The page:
Kinfire Council: Design Diary #1 - Politics is (in this case) a game.

Kinfire Council: Design Diary #1 - Politics is (in this case) a game.

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Greetings, everyone! So, at the moment, I’m still firming up the game to get it ready for the kickstarter in April, but I think a lot of the big concepts are stable enough to talk about now.

When I first sat down to brainstorm the design for Kinfire Council, I had only vague notions of the sort of game I wanted it to become. The players were going to play as the City Council members that we first met in Kinfire Chronicles, this time being in charge of the city of Din’Lux and bossing the Seekers around as they work to make the city thrive while advancing their own goals. Ultimately, I decided on 3 main aspects to focus on in the design - politics, labor, and threats to the city. The first one that really solidified for me was Politics, so that’s what I’m going to focus on in this first designer diary. I knew that I wanted the players to vote on various issues as part of the core experience, and I wanted to ensure that it both felt fresh enough and was central to the game.

To that end, I looked at several other games and messed around with a couple of different systems before coming up with something I really like:

At the start of every round, two decrees are drawn from the decree deck and placed face-up on the docket. These are what the players are voting on, and only one of them will pass at the end of the round.

As the round progresses, you’ll send your workers out to gather resources and perform other actions for you, and one of these resources is votes. Each time you gain a vote, you take one of your influence tokens and place it over one of the decrees on the docket. Once the round ends, the decree with the most votes on it passes, and the others do not. This forms a good basic structure on which to hang a lot of opportunities for interesting decisions and fun game moments.

Of course, to make a mechanic really sing, it comes down to the details. And as I’ve played with this mechanic, 4 kinds of decrees have emerged, each behaving in a certain general way.

The first kind of decree is a Law. Once passed, a law stays in play for the rest of the game as a new game rule. Urban Renewal is a good example of a law. Once passed, it allows players to spend money from the city’s coffers to improve certain locations on the board rather than spending their own money to do so. The coffers are a sort of communal pool of money that come from taxes paid by the players over the course of the game and serve as fuel for this sort of game effect, but I’ll talk more about that when I cover the Labor portion of the game.


The second kind of decree is an Order. If passed, an order takes effect once and is then discarded. Although orders are often not as impactful as laws, that doesn’t stop them from having some really interesting design space to play with. For instance, Shady Deals is an order that gives the players 2 coin for each vote they place on it, but if it passes, it’s bad for the city’s stability as a whole. Having these kinds of incentives built in here and there can make a player’s voting decisions a lot less cut and dry.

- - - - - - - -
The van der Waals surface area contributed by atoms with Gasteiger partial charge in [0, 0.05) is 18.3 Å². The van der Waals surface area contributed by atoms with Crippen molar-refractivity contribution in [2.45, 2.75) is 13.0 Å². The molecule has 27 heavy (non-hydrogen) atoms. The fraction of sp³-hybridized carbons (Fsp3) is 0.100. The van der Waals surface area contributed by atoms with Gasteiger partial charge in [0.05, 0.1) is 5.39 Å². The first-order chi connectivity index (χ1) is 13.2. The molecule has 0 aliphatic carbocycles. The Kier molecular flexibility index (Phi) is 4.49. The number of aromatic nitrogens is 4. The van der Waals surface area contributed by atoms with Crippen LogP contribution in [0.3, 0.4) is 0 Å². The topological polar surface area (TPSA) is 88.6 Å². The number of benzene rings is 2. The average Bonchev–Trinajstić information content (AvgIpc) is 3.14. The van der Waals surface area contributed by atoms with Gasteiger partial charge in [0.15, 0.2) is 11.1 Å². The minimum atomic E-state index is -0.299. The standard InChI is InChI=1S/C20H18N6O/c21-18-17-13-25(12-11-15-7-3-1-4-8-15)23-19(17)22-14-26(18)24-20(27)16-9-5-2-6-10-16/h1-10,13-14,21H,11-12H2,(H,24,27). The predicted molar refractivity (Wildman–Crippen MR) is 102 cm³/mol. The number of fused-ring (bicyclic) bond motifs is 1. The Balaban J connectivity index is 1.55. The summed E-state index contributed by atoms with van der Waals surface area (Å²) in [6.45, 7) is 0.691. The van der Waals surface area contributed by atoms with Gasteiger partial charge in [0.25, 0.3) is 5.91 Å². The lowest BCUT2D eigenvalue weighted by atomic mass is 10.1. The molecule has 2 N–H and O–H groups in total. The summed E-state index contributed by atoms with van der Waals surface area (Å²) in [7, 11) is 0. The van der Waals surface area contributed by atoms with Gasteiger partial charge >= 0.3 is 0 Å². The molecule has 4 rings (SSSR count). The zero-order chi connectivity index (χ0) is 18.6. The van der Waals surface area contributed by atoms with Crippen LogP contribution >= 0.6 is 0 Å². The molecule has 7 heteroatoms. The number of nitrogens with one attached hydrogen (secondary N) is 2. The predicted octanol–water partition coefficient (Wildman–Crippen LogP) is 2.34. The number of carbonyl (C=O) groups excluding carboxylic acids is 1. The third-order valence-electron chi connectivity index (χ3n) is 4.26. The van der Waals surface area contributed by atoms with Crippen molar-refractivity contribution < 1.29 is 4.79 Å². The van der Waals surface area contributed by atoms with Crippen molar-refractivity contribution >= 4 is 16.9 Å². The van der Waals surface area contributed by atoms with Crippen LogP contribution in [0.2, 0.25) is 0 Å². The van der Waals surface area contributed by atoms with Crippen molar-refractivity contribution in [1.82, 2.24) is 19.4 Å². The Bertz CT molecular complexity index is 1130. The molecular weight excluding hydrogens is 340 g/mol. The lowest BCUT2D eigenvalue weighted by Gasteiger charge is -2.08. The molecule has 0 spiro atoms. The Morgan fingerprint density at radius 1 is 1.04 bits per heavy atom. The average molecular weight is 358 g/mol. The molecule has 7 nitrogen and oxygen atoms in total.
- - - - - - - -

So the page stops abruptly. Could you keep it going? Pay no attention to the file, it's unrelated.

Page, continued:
The third kind of decree is an Election. When an election passes, the player with the most votes on that election (known as the lead sponsor) takes the card and keeps it. Often this gives that player a bit of recurring income or an ongoing ability. As an example, Holder of the Leylines lets the player who keeps it spend 1 of their influence to gain a magic resource each round. Elections can give a player a key advantage, but they can be hard to get passed since they usually only benefit one player.


Finally, the last kind of decree is called a Crisis. These don’t so much represent ordinances passed by the Council as they do actions taken in response to a political firestorm. See, a crisis does nothing if passed - it’s merely discarded and life goes on. It’s only when a crisis FAILS to pass that it triggers, usually unleashing some unpleasantness upon the players. An example of a crisis is Cult Recruitment. Unless it’s passed, it unleashes an extra 3 cultists on the city, which can be a real bummer depending on your strategy. Wait, cultists? Well, yes, but we’ll talk more about those when I write about threats to the city. All you need to know for now is that they’re bad news, which is the defining theme for crises. These decrees add an extra bit of spice to the voting. Yes, you want to become the Holder of the Leylines, but is it worth letting Cult Recruitment trigger to do so? And even if you don’t think so, how do the other players feel about the matter?


So, having a steady flow of decrees to vote on every round creates a fluid framework of player incentives. What’s most important for you to pay attention to this round? How will you respond if one of the other players makes a bid to win a powerful election? Will you try to beat them out or form a coalition with the other players to stop a looming crisis instead? 

This is all complicated by the fact that you have a limited amount of influence. If you tie up your influence tokens as votes, you can’t use them for other important things such as meeting the City’s Needs, working to build new Kinfire lighthouses, becoming a patron to important businesses in the city, or sending your Seeker to thwart major threats to Din’Lux. But hey, nobody ever said politics was easy.

Anyway, this is just a glimpse into one part of the game design, but I hope it starts to show you some of the possibilities it opens up.

-Kevin Wilson